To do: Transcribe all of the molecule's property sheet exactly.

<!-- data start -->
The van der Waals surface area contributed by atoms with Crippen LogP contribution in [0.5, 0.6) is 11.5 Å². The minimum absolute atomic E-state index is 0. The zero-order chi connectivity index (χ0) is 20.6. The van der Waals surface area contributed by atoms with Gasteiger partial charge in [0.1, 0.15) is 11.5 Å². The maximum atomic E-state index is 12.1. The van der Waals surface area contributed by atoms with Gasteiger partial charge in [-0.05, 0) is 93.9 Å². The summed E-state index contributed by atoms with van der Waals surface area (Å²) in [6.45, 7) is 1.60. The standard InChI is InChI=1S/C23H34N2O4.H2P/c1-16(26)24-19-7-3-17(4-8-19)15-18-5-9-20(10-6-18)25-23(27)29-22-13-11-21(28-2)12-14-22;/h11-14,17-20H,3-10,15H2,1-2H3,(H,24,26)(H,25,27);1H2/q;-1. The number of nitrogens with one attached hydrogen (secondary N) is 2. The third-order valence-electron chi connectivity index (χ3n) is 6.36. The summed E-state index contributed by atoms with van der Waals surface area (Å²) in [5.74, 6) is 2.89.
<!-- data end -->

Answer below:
The van der Waals surface area contributed by atoms with Crippen LogP contribution in [0.5, 0.6) is 11.5 Å². The minimum absolute atomic E-state index is 0. The zero-order chi connectivity index (χ0) is 20.6. The van der Waals surface area contributed by atoms with Gasteiger partial charge in [0.1, 0.15) is 11.5 Å². The maximum atomic E-state index is 12.1. The van der Waals surface area contributed by atoms with Gasteiger partial charge in [-0.05, 0) is 93.9 Å². The summed E-state index contributed by atoms with van der Waals surface area (Å²) in [6.45, 7) is 1.60. The standard InChI is InChI=1S/C23H34N2O4.H2P/c1-16(26)24-19-7-3-17(4-8-19)15-18-5-9-20(10-6-18)25-23(27)29-22-13-11-21(28-2)12-14-22;/h11-14,17-20H,3-10,15H2,1-2H3,(H,24,26)(H,25,27);1H2/q;-1. The number of nitrogens with one attached hydrogen (secondary N) is 2. The third-order valence-electron chi connectivity index (χ3n) is 6.36. The summed E-state index contributed by atoms with van der Waals surface area (Å²) in [5.74, 6) is 2.89.